I once bought a house in which pets had been allowed to piddle on the carpet.
First I removed the carpet & liner but the smell was still there.
I washed the floorboards but the smell was still there.
I bought a cheap belt sander $109 & hooked it up to a dust extractor & sanded for 4 days (almost the whole 2br house), but the smell was still there.
I bought a couple of 4ltr cans of Wattyl Estapol Easy Clear Floor Finish & a lambswool applicator & put two coats down. This stuff dries FAST so slop it on straight from the can & spread it quickly.
GUESS WHAT? The smell was gone.
Purchase price $50K. Bank revalued after interior painting & polish to floors = $65K. Tenanted immediately at $130pw :cool:
Cheers Brenda  

As an amateur I have done a whole floor of a 2 story house and I found it quite easy, although its a messy job - dust, laqueur etc. I hired a drum and detail sander from kennards for about $100. I have also done a single room with a hand sander. You do have to be quite strong to operate a large drum sander.

I found that the finish wasn't as good as when a professional does it. I found that I also had trouble getting out blemishes in the wood - profs would probabyl find it easier.

DIY is very cheap - about $300 for a house- but not as high quality. Professionals cost a lot more.

In the end its all about how much you want to spend.


I've done a couple of places in the past, one was pine flooring and that was ok. The last was hardwood and that was hard work had to sand alot as the boards were quite rough.

Hired a drum and edge sander but you do have to be careful with the heavy paper, it is very easy to produce hollows if not careful.

As far as the finish goes I used Tung Oil on both jobs and loved the results, I feel timber is better 'fed' than sealed with a hard impervoius surface and scratches and marks are easily repaired with Tung Oil.


Astroboy thank you for the info about the Tung oil, I just had a
floor scraped and the glued rubber backed carpet removed -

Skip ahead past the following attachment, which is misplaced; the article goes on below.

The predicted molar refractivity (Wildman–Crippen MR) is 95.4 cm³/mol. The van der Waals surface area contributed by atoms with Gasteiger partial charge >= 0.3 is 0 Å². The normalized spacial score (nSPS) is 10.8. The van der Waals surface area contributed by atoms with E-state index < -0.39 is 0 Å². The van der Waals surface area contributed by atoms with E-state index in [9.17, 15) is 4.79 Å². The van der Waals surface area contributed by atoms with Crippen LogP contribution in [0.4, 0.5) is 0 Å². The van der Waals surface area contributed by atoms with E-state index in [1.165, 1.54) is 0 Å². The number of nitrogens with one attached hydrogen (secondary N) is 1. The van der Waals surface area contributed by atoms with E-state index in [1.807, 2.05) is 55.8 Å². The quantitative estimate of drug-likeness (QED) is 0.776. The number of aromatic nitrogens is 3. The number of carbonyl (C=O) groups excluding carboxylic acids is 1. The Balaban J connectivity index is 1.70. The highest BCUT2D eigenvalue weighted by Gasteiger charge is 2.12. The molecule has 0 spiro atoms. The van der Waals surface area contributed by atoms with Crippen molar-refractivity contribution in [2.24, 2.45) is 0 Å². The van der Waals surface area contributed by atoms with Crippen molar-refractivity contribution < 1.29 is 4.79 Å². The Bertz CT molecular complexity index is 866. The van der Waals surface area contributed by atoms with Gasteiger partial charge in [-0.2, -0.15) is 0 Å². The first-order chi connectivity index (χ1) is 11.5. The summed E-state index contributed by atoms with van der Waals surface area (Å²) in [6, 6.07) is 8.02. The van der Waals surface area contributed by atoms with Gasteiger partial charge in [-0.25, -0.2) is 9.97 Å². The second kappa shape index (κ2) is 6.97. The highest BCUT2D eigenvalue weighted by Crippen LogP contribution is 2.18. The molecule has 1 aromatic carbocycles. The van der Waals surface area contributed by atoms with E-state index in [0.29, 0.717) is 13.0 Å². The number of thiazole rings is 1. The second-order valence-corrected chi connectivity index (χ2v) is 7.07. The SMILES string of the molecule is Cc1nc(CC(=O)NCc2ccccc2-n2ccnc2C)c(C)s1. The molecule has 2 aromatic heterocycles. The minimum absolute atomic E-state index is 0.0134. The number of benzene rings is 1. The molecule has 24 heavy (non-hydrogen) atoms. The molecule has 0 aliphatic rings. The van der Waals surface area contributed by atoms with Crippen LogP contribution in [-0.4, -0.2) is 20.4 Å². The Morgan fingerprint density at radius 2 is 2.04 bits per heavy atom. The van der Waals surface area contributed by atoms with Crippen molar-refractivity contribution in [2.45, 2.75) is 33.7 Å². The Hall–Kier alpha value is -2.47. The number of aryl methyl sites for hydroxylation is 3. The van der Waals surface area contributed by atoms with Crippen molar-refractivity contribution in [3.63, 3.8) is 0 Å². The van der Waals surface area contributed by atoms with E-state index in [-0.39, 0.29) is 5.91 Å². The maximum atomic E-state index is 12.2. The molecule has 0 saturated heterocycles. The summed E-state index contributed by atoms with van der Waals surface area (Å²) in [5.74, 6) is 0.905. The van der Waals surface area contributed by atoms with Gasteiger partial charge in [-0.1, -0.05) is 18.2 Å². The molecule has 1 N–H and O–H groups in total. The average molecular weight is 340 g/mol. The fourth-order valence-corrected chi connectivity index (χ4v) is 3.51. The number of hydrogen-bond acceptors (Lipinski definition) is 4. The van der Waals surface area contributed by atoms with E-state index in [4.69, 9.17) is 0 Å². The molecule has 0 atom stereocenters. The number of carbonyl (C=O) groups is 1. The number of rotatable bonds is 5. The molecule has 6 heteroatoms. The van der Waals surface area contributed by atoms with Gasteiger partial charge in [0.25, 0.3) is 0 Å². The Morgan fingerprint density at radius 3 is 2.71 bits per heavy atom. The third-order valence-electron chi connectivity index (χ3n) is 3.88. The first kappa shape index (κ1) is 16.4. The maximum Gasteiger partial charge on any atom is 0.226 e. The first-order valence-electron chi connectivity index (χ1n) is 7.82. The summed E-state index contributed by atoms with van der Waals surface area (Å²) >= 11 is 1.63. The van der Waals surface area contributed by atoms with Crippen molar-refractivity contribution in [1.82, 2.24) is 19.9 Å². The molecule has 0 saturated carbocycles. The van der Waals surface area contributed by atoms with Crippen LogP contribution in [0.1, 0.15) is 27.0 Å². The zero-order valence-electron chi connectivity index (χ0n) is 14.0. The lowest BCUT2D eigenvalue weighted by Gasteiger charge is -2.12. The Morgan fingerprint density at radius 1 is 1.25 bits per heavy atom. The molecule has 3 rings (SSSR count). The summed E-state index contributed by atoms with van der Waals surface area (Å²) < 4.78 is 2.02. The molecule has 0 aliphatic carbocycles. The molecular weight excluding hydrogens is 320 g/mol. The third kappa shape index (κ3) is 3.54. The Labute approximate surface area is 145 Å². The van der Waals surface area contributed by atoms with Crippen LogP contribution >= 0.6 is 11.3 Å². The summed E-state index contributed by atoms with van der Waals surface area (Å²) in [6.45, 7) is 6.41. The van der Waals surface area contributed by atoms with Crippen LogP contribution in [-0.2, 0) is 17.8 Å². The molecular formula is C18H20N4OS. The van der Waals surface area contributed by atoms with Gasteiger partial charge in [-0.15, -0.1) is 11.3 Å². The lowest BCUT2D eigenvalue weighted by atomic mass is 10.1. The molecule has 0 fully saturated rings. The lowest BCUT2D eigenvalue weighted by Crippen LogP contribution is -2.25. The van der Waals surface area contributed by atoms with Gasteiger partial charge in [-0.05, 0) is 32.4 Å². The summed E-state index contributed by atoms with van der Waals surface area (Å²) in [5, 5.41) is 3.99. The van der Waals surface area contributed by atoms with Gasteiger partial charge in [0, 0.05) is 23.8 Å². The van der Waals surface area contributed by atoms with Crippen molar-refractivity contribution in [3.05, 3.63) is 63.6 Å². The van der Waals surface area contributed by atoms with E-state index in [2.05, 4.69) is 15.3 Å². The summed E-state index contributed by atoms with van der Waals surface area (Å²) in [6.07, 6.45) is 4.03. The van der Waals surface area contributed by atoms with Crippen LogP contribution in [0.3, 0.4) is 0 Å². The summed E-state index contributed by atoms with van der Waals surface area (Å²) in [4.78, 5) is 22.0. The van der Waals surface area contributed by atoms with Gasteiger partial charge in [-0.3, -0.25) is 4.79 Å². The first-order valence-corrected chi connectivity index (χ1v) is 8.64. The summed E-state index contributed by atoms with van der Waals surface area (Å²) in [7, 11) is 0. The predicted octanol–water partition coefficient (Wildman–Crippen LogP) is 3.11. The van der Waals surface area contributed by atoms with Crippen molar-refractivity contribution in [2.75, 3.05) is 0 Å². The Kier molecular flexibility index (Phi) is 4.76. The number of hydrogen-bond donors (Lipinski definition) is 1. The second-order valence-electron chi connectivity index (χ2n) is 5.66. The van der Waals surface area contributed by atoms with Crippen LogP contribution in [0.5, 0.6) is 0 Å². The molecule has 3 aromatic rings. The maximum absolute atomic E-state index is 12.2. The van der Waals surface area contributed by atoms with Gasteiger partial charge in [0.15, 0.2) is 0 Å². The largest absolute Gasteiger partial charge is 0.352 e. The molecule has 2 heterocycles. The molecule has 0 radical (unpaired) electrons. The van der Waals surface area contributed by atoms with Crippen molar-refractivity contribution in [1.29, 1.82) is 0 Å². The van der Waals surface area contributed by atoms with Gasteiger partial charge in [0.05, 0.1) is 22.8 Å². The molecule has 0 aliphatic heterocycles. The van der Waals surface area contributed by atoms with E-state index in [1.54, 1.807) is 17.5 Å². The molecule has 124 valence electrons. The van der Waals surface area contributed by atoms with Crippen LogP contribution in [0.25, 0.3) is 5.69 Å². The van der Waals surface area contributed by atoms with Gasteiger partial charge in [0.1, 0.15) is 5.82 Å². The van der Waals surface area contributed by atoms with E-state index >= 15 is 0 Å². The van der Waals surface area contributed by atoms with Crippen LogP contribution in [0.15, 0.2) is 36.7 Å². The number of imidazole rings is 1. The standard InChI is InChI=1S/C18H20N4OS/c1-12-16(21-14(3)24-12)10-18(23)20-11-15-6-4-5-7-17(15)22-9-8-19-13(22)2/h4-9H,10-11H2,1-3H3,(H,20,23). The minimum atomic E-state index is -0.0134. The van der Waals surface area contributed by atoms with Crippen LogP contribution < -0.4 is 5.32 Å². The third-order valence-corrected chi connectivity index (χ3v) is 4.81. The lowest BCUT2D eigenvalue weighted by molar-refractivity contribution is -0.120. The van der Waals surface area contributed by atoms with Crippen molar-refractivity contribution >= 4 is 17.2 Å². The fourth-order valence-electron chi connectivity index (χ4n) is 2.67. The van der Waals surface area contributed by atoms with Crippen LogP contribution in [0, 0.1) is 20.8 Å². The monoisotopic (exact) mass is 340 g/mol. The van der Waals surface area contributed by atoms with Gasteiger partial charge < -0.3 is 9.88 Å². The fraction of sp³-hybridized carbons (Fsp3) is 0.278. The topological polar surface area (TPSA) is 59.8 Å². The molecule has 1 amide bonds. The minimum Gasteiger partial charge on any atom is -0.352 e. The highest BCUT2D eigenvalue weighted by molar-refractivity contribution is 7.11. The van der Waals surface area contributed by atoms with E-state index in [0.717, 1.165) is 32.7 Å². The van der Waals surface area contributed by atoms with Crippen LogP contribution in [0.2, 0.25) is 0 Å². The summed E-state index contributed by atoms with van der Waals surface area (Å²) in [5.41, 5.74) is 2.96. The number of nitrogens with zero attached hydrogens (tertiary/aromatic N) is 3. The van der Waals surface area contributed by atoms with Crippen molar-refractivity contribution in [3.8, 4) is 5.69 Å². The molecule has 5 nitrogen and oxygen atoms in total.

still needs sanding to get the rest of the rubber off but I was wondering what to do with the floor afterwards,as I dont like the high shine effect -Tung oil sounds more mellow.. could I ask did you apply it with a brush or roller or doesnt it matter?

Hi plainsong
I applied it with a lambswool applicator that fits over what looks like a broom handle with a T-piece timber end, they will have them with the applicators at bunnings or the like. I think you can clean the lambswool between coats, however I didn't, just used a new one for each coat.
The tung oil is very easy to apply and gives a nice satin finish. I think it was a Feast-Watson (?) product that I used.

Thanks very much Astroboy..

Sound like just the very thing for this floor....you have solved my problem!!  


Cabots (and presumably other mfrs) do a satin or matt finish polyurethane. Tung Oil or Danish Oil does look nice, though (I haven't used it on a floor, but on timber furniture).  

Thanks Kevin.. I 've used Cabots Danish on furniture, havn't used

any of the oils on floors yet , so im looking forward to seeing

what happens,

Best regards,  

I have used both tung oil and poly.

1. Tung oil is neccessary in areas of extreme temperatures, as poly doesn't allow the floor to expand and contract and this can cause the floor to crack.

2. Tung oil looks great but may not last as long as poly in heavy traffic areas.

3. Tung oil can be spot repaired, ie if you put a hole in it from furniture rubbing etc. you can sand that spot, re oil it and you won't notice. Poly will require the whole room to be redone to not notice it.

4. If you use a 2 part urethane like most professionals use you get a much harder wearing and better looking finish than your premixed.

4. Sanding is quite easy if you start rough and work your way to fine. Even if you put a mark in it fi you progress throough to fine it is unnoticeable. Is very very messy and hard work though.


Tung oil is sounding better and better,,

perfect for what Im looking for I think..

Thanks very much guys,,